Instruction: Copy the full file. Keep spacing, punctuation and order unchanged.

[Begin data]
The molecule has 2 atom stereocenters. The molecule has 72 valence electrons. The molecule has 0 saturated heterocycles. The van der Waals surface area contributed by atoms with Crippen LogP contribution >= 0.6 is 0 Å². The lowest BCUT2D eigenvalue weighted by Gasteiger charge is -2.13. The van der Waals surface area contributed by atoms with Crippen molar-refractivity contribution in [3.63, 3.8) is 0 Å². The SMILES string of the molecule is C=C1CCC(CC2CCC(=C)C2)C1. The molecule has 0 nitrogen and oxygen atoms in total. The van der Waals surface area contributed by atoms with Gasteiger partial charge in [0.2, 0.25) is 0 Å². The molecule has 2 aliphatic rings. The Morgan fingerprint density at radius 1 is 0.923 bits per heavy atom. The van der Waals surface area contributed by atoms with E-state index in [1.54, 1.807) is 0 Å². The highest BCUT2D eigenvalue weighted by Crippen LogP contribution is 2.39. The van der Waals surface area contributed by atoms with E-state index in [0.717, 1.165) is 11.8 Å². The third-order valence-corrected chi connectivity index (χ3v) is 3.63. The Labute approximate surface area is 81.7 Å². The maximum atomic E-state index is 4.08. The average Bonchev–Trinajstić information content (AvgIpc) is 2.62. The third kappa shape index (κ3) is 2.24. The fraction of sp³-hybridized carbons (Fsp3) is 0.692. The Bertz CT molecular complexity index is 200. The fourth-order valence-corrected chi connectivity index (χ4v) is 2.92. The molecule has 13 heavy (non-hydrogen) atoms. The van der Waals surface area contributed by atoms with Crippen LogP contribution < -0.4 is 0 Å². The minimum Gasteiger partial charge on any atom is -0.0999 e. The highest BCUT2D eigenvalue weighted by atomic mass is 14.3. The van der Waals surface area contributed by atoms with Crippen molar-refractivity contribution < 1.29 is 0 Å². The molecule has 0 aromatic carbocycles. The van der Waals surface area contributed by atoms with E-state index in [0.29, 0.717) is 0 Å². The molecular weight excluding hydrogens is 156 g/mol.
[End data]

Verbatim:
The molecule has 2 atom stereocenters. The molecule has 72 valence electrons. The molecule has 0 saturated heterocycles. The van der Waals surface area contributed by atoms with Crippen LogP contribution >= 0.6 is 0 Å². The lowest BCUT2D eigenvalue weighted by Gasteiger charge is -2.13. The van der Waals surface area contributed by atoms with Crippen molar-refractivity contribution in [3.63, 3.8) is 0 Å². The SMILES string of the molecule is C=C1CCC(CC2CCC(=C)C2)C1. The molecule has 0 nitrogen and oxygen atoms in total. The van der Waals surface area contributed by atoms with Gasteiger partial charge in [0.2, 0.25) is 0 Å². The molecule has 2 aliphatic rings. The Morgan fingerprint density at radius 1 is 0.923 bits per heavy atom. The van der Waals surface area contributed by atoms with E-state index in [1.54, 1.807) is 0 Å². The highest BCUT2D eigenvalue weighted by Crippen LogP contribution is 2.39. The van der Waals surface area contributed by atoms with E-state index in [0.717, 1.165) is 11.8 Å². The third-order valence-corrected chi connectivity index (χ3v) is 3.63. The Labute approximate surface area is 81.7 Å². The maximum atomic E-state index is 4.08. The average Bonchev–Trinajstić information content (AvgIpc) is 2.62. The third kappa shape index (κ3) is 2.24. The fraction of sp³-hybridized carbons (Fsp3) is 0.692. The Bertz CT molecular complexity index is 200. The fourth-order valence-corrected chi connectivity index (χ4v) is 2.92. The molecule has 13 heavy (non-hydrogen) atoms. The van der Waals surface area contributed by atoms with Crippen LogP contribution < -0.4 is 0 Å². The minimum Gasteiger partial charge on any atom is -0.0999 e. The highest BCUT2D eigenvalue weighted by atomic mass is 14.3. The van der Waals surface area contributed by atoms with Crippen molar-refractivity contribution < 1.29 is 0 Å². The molecule has 0 aromatic carbocycles. The van der Waals surface area contributed by atoms with E-state index in [0.29, 0.717) is 0 Å². The molecular weight excluding hydrogens is 156 g/mol.